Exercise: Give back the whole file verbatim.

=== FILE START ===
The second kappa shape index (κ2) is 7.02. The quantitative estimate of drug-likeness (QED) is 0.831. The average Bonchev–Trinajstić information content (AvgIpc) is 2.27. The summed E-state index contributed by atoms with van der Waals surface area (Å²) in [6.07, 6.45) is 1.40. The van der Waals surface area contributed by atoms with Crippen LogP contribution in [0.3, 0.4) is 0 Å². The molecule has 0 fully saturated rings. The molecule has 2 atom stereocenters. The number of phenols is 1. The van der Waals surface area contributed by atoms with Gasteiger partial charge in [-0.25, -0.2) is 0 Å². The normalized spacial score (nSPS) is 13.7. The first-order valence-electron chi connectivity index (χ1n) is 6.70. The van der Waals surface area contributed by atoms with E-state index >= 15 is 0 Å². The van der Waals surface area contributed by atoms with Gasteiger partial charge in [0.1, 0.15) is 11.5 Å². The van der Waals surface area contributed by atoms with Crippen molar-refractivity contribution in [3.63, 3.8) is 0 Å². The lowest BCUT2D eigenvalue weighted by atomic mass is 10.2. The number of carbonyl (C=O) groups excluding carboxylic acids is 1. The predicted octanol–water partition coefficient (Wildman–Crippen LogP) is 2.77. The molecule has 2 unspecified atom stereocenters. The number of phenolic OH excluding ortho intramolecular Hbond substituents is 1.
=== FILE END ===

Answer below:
The second kappa shape index (κ2) is 7.02. The quantitative estimate of drug-likeness (QED) is 0.831. The average Bonchev–Trinajstić information content (AvgIpc) is 2.27. The summed E-state index contributed by atoms with van der Waals surface area (Å²) in [6.07, 6.45) is 1.40. The van der Waals surface area contributed by atoms with Crippen LogP contribution in [0.3, 0.4) is 0 Å². The molecule has 0 fully saturated rings. The molecule has 2 atom stereocenters. The number of phenols is 1. The van der Waals surface area contributed by atoms with Gasteiger partial charge in [-0.25, -0.2) is 0 Å². The normalized spacial score (nSPS) is 13.7. The first-order valence-electron chi connectivity index (χ1n) is 6.70. The van der Waals surface area contributed by atoms with E-state index >= 15 is 0 Å². The van der Waals surface area contributed by atoms with Gasteiger partial charge in [0.1, 0.15) is 11.5 Å². The van der Waals surface area contributed by atoms with Crippen molar-refractivity contribution in [3.63, 3.8) is 0 Å². The lowest BCUT2D eigenvalue weighted by atomic mass is 10.2. The number of carbonyl (C=O) groups excluding carboxylic acids is 1. The predicted octanol–water partition coefficient (Wildman–Crippen LogP) is 2.77. The molecule has 2 unspecified atom stereocenters. The number of phenolic OH excluding ortho intramolecular Hbond substituents is 1.